The Atlantic Wall

Example of coastal defences (348 Inf. Div.), as at 1 May 1944

“Enemy forces that have succeeded in landing must be destroyed or thrown into the sea by immediate counterattacks.”

Führer Directive No. 40, March 23, 1942.

The completion of each static element in the German defence system naturally worked in favour of the established tactic of making the shore the front line. In the year before the landing, therefore, the construction of coastal fortifications and the Atlantic Wall assumed even greater significance. Each day that could be spent on further reinforcement, structural improvement, and more efficient camouflage seemed like a day gained.

At first, up to late autumn 1943, the construction of coastal fortifications was connected with the aim of saving as many troops as possible for deployment on other fronts. Later on, as the danger of an invasion grew, the coastal defence preparations were assigned a high value in their own right. The overall planning and execution criteria changed little up to the landing, with the emphasis, where building defensive installations was concerned, remaining on the large ports and the stretches of coast that appeared particularly vulnerable to attack. Above all, Field Marshal Erwin Rommel, as commander-in-chief of Army Group B (with the troops of Wehrmacht Commander Netherlands, the Fifteenth, and the Seventh armies, under him), did his utmost to ensure that the overwhelming majority of the envisaged 15,000 fortifications and countless other obstacles were sited in the presumed epicentre of the enemy landing between Calais and the Seine estuary. Further west, in Normandy and Brittany, a smaller number were planned, and in the remaining coastal areas only a few.

It goes without saying that the Germans were unwilling and unable to carry out such a huge construction project on their own. In early October 1943 Jodl bluntly asserted that `the time has now come, in Denmark, Holland, France, and Belgium, to use the harshest measures to force the thousands of idlers to work on the fortifications, which take precedence over all other tasks’. In the end, the population was everywhere forced to take part in the work. As late as June 1944, despite repeated attempts to transfer forced labourers from the occupied countries of western Europe to the Reich in the course of Sauckel’s recruitment drives, the Todt Organization supplied some 140,000 non-Germans and 18,000 Germans for the construction of the Atlantic Wall.

The Germans were nevertheless forced to withdraw many workers from the coastal construction sites to repair the damage caused by increasing Allied air raids and sabotage by the Resistance, mainly against transport facilities and industrial plants. More and more workers were also needed for the construction of V-weapon bases in northern France.

Despite all these difficulties, the construction work as a whole assumed imposing proportions. Although only about 8,500 fortifications were more-orless ready by the beginning of 1944, a further 12,247 had been built on the west coast and 943 on the French Mediterranean coast by the day of the landing. At the same time, around half-a-million obstacles had been anchored offshore and 6 1/2 million mines laid, in order to prevent the Allies landing in force or to steer their advance in a direction favourable to the German defences. The barrier was completed by artillery of all calibres, tank cannon, and anti-aircraft guns, more and more of which were shielded from Allied air attack by concrete walls.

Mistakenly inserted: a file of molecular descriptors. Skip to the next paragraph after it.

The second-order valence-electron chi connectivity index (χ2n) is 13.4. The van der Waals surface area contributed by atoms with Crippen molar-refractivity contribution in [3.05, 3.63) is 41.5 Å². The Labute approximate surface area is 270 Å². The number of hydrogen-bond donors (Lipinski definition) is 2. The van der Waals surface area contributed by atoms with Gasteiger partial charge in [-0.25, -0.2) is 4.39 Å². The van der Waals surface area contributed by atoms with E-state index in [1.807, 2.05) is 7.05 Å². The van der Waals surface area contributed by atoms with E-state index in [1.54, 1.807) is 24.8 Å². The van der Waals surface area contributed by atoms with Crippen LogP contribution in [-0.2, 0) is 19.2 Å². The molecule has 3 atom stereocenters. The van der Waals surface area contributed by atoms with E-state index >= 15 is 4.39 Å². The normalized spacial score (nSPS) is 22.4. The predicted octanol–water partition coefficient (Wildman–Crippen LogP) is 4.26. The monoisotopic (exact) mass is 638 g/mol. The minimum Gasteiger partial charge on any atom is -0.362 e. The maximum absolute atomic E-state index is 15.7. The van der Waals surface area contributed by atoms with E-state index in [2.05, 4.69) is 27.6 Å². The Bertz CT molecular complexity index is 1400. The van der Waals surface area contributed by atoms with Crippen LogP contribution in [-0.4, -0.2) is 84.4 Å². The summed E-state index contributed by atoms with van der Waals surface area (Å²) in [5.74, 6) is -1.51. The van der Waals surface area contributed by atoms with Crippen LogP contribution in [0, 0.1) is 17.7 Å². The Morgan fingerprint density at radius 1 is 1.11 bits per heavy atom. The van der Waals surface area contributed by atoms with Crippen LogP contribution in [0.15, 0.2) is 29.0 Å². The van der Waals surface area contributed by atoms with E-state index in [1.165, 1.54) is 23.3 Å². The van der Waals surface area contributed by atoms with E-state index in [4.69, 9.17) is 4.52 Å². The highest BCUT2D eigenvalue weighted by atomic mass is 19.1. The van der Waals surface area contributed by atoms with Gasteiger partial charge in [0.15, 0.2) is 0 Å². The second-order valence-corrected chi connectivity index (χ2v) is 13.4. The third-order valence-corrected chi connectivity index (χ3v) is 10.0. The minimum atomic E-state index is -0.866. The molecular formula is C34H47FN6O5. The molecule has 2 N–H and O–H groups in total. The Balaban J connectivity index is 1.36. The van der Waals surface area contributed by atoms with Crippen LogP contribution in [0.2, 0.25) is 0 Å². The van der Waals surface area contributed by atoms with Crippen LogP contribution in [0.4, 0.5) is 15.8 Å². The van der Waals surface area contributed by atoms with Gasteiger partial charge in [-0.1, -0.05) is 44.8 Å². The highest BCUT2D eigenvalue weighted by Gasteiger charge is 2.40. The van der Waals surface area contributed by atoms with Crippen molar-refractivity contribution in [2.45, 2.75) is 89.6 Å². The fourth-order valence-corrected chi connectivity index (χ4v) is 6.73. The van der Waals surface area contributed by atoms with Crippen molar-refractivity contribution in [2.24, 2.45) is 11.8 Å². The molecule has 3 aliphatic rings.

Differences of opinion soon arose as to the direction in which army and navy artillery should point. Hitler and OB West wanted to position the batteries so that they could also fire inland, against enemy airborne and ground troops that had broken through the German defence lines, whereas the navy insisted they should be directed towards targets out at sea. In the end, the interests of the army prevailed, and the navy had to give up most of its ideas. This also shows that the Germans ultimately intended to concentrate on fighting the Allies effectively inland rather than offshore. Many of the installations demanded by Naval Group West Command were consequently not completed, and the guns often left unshielded. In addition, much of the artillery supplied to it was taken from captured enemy stocks and was of doubtful range and accuracy.

The deficiencies in the area of the Fifteenth Army, at the heart of the defence preparations, were less serious. There, everything was done to ensure rapid and efficient consolidation. In the area of the Seventh Army, however, the completion of defence installations was much slower. At the end of May 1944 LXXXIV Army Corps, in whose area the landing actually took place, reported that only half the envisaged winter programme could be completed and that many batteries were still being installed, even though 74,000 Todt Organization workers and 3,765 trucks had been available to the Seventh Army since the middle of February.

Here, too, priorities had been set. While the ports of Cherbourg, St-Malo, Brest, Lorient, and St-Nazaire took the lion’s share of the available equipment and weapons, the right flank of the Seventh Army, between the rivers Vire and Orne, was comparatively poorly equipped. In late April 1944 Naval Group West Command reported that the Seventh Army in Normandy had a total of 47 artillery pieces for use against targets at sea, of which only 27 were protected by bunkers. Work on the remaining artillery was still under way or had not even started.